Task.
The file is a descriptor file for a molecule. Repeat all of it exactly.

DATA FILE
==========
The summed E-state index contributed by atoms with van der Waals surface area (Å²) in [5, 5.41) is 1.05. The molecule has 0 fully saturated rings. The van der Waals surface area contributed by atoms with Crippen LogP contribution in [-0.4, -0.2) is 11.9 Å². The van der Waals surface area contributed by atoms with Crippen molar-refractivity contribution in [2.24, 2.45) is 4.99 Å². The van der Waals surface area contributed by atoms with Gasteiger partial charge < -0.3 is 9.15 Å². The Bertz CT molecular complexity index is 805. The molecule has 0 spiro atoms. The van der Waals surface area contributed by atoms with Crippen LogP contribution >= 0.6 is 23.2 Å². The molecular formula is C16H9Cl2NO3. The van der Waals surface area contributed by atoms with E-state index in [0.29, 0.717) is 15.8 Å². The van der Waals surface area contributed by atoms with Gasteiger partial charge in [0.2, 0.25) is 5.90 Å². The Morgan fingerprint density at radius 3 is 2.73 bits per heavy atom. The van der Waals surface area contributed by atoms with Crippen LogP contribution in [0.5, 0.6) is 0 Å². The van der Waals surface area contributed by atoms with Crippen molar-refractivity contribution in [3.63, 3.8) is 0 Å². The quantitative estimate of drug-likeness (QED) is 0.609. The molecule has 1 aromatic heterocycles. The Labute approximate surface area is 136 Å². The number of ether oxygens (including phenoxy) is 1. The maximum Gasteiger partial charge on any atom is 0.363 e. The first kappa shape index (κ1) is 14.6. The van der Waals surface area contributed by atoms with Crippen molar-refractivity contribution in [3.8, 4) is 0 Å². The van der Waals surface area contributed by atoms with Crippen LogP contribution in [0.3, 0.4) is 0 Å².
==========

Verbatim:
The summed E-state index contributed by atoms with van der Waals surface area (Å²) in [5, 5.41) is 1.05. The molecule has 0 fully saturated rings. The van der Waals surface area contributed by atoms with Crippen LogP contribution in [-0.4, -0.2) is 11.9 Å². The van der Waals surface area contributed by atoms with Crippen molar-refractivity contribution in [2.24, 2.45) is 4.99 Å². The van der Waals surface area contributed by atoms with Gasteiger partial charge < -0.3 is 9.15 Å². The Bertz CT molecular complexity index is 805. The molecule has 0 spiro atoms. The van der Waals surface area contributed by atoms with Crippen LogP contribution >= 0.6 is 23.2 Å². The molecular formula is C16H9Cl2NO3. The van der Waals surface area contributed by atoms with E-state index in [0.29, 0.717) is 15.8 Å². The van der Waals surface area contributed by atoms with Gasteiger partial charge in [0.2, 0.25) is 5.90 Å². The Morgan fingerprint density at radius 3 is 2.73 bits per heavy atom. The van der Waals surface area contributed by atoms with Crippen LogP contribution in [0.5, 0.6) is 0 Å². The van der Waals surface area contributed by atoms with Crippen molar-refractivity contribution in [3.63, 3.8) is 0 Å². The quantitative estimate of drug-likeness (QED) is 0.609. The molecule has 1 aromatic heterocycles. The Labute approximate surface area is 136 Å². The number of ether oxygens (including phenoxy) is 1. The maximum Gasteiger partial charge on any atom is 0.363 e. The first kappa shape index (κ1) is 14.6. The van der Waals surface area contributed by atoms with Crippen molar-refractivity contribution in [3.8, 4) is 0 Å². The van der Waals surface area contributed by atoms with Crippen LogP contribution in [0.3, 0.4) is 0 Å².